Before you start looking for a manufacturer, you need a clear idea of what kind of product you want to make and what standards and criteria you expect from the manufacturer. You should also prepare a detailed product specification document to support your engineering drawings, including materials, applications, features, packaging, labeling, certifications, and testing.
Use online platforms and directories
Although we caution against using online information due to the ability to post misleading information, many online platforms and directories list Chinese manufacturers and suppliers, such as Alibaba.com, Global Sources, Made-in-China.com, DHgate.com, and SaleHoo. You can use these websites to search for manufacturers by product category, keyword, or location.
You can also compare manufacturers’ prices, reviews, ratings, and certifications. We highly recommend you partner with a reputable and experienced American company with sourcing expertise in the product type you want to manufacture. They know where to best manufacture your product and which reputable manufacturers to work with.
Attend trade shows and exhibitions
These are great opportunities to meet potential manufacturers face-to-face, see their products in person, and establish business relationships. You can attend trade shows and exhibitions in China or the U.S. relevant to your industry or product niche. Some popular trade shows in China are the Canton Fair, the China International Import Expo, the China Import and Export Fair, and the Global Sources Trade Show. We remind you, however, that trade shows both in the U.S. and in China are popular places for your ideas, designs, and IP to be stolen or copied by unscrupulous attendees.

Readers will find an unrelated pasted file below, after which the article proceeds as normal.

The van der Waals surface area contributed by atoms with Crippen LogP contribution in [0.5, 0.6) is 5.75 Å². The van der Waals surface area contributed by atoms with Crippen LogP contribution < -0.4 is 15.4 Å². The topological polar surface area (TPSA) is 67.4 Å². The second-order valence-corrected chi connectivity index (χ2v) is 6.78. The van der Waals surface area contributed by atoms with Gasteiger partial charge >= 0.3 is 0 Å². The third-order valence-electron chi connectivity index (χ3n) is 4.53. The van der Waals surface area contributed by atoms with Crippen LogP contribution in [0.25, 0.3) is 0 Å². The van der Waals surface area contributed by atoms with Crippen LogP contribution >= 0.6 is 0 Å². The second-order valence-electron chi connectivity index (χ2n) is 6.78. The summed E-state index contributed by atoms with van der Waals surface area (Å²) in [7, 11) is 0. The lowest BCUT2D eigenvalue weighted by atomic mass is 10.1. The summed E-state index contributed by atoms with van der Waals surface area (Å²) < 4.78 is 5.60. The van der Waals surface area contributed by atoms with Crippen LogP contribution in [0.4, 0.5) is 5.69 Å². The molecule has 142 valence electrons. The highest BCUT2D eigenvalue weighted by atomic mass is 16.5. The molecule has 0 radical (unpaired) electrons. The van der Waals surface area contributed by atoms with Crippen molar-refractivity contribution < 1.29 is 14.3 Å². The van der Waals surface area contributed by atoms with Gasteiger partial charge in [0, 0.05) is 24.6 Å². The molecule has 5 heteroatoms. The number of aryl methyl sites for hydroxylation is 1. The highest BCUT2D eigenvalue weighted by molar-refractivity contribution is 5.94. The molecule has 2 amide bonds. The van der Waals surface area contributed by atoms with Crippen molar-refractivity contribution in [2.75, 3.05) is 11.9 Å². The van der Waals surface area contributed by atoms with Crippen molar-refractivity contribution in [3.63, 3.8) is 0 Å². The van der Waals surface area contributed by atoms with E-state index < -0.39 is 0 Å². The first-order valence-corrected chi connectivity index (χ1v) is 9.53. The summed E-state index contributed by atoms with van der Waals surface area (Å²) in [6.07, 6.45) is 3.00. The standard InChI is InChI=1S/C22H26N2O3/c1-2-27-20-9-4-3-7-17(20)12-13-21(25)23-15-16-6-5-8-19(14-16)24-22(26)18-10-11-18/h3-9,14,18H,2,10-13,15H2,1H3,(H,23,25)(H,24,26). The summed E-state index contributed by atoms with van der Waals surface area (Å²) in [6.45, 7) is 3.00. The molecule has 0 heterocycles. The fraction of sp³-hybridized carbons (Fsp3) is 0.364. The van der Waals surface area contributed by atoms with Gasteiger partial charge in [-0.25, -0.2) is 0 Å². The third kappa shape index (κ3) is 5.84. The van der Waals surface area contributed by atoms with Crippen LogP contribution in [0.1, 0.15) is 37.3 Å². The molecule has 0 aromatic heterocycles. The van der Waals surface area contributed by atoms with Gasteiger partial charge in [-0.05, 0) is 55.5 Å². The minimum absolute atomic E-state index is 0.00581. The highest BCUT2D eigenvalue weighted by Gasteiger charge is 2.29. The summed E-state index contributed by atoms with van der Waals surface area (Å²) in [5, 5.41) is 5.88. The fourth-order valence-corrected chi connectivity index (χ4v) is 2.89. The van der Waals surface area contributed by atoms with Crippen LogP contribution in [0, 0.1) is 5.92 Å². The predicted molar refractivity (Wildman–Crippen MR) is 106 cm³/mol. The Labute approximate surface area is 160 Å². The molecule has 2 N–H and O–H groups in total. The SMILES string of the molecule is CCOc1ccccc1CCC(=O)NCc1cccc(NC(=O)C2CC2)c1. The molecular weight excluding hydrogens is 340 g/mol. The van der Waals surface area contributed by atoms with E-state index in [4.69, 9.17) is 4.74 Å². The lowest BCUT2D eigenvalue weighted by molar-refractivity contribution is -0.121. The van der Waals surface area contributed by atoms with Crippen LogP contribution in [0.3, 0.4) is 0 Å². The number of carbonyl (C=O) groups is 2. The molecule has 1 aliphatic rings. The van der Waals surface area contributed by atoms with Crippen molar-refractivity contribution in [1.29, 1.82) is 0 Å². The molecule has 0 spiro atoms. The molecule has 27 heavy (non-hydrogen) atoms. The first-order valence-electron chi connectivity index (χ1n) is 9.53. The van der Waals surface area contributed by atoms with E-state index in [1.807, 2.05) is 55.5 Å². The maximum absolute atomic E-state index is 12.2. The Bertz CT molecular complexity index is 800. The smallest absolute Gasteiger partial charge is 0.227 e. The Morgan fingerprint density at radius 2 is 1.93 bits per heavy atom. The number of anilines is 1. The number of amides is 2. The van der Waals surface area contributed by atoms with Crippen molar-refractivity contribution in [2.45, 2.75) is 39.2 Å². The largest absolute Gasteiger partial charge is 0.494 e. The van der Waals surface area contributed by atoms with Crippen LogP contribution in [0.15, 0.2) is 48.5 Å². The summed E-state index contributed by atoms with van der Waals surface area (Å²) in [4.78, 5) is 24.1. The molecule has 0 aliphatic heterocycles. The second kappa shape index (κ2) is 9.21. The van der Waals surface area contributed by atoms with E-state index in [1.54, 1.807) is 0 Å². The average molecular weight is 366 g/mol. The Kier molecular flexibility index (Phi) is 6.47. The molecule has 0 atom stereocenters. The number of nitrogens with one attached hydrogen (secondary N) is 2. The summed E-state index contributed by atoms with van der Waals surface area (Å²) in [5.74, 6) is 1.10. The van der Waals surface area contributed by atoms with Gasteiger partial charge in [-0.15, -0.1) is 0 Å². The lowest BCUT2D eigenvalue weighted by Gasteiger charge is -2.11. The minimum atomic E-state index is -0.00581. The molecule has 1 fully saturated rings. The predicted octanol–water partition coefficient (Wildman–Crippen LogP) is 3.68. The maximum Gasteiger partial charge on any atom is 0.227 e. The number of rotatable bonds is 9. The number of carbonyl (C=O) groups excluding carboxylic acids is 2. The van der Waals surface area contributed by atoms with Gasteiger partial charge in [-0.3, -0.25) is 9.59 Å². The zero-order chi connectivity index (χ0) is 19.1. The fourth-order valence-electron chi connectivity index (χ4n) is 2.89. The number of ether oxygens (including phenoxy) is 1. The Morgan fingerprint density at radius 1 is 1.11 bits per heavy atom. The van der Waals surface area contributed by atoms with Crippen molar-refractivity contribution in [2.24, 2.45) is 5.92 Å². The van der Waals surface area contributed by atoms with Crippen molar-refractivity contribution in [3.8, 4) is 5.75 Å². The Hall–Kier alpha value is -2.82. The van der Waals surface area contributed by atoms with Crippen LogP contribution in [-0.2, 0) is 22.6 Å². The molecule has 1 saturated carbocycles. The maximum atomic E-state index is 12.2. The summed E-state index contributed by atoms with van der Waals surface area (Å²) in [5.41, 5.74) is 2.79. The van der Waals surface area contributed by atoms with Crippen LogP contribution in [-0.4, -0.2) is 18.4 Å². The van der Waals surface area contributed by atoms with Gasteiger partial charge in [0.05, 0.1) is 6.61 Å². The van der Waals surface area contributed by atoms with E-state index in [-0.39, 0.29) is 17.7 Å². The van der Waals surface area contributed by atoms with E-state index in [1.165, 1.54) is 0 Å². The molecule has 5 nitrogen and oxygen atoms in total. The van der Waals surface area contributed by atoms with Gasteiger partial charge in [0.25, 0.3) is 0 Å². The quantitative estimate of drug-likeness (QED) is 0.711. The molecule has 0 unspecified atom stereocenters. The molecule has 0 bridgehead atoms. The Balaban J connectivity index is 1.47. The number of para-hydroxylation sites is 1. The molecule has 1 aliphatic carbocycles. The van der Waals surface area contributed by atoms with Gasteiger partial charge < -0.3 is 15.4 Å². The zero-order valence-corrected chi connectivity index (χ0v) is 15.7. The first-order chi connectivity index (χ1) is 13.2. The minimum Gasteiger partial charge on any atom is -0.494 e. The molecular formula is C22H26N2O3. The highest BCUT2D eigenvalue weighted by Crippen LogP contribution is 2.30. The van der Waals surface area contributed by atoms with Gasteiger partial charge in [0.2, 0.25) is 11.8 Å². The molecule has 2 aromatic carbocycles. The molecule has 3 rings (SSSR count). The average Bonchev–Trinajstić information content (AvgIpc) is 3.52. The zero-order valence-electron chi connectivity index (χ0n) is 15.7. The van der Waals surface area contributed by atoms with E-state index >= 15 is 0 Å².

Verify and evaluate the manufacturer
Once you have a shortlist of potential manufacturers, you should verify and assess them before making a final decision. You can do this by requesting samples or prototypes of your product, visiting their factory or office in person or virtually, checking their business license and certificates, asking for references from previous customers, and conducting a background check on their financial status and legal history.
Hire a partner like ITI
Most companies don’t have the time, resources, or expertise to find and manage a Chinese manufacturer. We highly recommend you hire an experienced sourcing company to do it for you. A great sourcing company will find qualified manufacturers, negotiate prices and terms, conduct quality inspections, arrange shipping and logistics, and handle customs clearance and documentation.
ITI will also quote production in multiple countries for you so you can compare Chinese prices with countries such as Vietnam, Korea, Mexico, and the United States. With ITI, you also transact with an American company in U.S. dollars. You work with local National Account Managers who understand your business, industry, and needs.
Finding a Chinese Manufacturer is Easier with ITI
If you need a reliable and experienced partner to help you with your overseas manufacturing, you can count on ITI. ITI Manufacturing is the trusted expert for global manufacturing and supply chain success, with over 50 years of experience in sourcing, negotiating, sampling, production, quality, shipping, and delivery of high-quality products made in China, Vietnam, India, South Korea, Taiwan, the Americas, and other countries.
Whether you need a small batch or a large-scale production, ITI handles it for you. Don’t let the pitfalls of finding overseas manufacturing partners online stop you from growing your business. Contact ITI Manufacturing today and schedule a consultation with our expert team.